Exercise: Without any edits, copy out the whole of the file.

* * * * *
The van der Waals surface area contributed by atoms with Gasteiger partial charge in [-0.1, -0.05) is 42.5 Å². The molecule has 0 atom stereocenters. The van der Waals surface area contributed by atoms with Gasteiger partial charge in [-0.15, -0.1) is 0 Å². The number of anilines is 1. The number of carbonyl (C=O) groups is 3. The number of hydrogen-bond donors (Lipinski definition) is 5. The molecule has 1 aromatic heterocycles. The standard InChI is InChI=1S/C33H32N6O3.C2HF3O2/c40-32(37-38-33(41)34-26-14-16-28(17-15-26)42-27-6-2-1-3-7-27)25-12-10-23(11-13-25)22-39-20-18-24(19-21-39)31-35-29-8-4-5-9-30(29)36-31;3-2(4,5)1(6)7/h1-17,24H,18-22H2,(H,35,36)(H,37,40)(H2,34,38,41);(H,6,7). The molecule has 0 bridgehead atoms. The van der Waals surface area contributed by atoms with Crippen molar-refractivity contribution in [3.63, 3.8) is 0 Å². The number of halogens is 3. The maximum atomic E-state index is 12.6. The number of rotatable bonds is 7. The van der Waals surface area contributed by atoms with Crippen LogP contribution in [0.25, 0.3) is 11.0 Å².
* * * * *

The van der Waals surface area contributed by atoms with Gasteiger partial charge in [-0.1, -0.05) is 42.5 Å². The molecule has 0 atom stereocenters. The van der Waals surface area contributed by atoms with Gasteiger partial charge in [-0.15, -0.1) is 0 Å². The number of anilines is 1. The number of carbonyl (C=O) groups is 3. The number of hydrogen-bond donors (Lipinski definition) is 5. The molecule has 1 aromatic heterocycles. The standard InChI is InChI=1S/C33H32N6O3.C2HF3O2/c40-32(37-38-33(41)34-26-14-16-28(17-15-26)42-27-6-2-1-3-7-27)25-12-10-23(11-13-25)22-39-20-18-24(19-21-39)31-35-29-8-4-5-9-30(29)36-31;3-2(4,5)1(6)7/h1-17,24H,18-22H2,(H,35,36)(H,37,40)(H2,34,38,41);(H,6,7). The molecule has 0 bridgehead atoms. The van der Waals surface area contributed by atoms with Crippen molar-refractivity contribution in [3.63, 3.8) is 0 Å². The number of halogens is 3. The maximum atomic E-state index is 12.6. The number of rotatable bonds is 7. The van der Waals surface area contributed by atoms with Crippen LogP contribution in [0.25, 0.3) is 11.0 Å².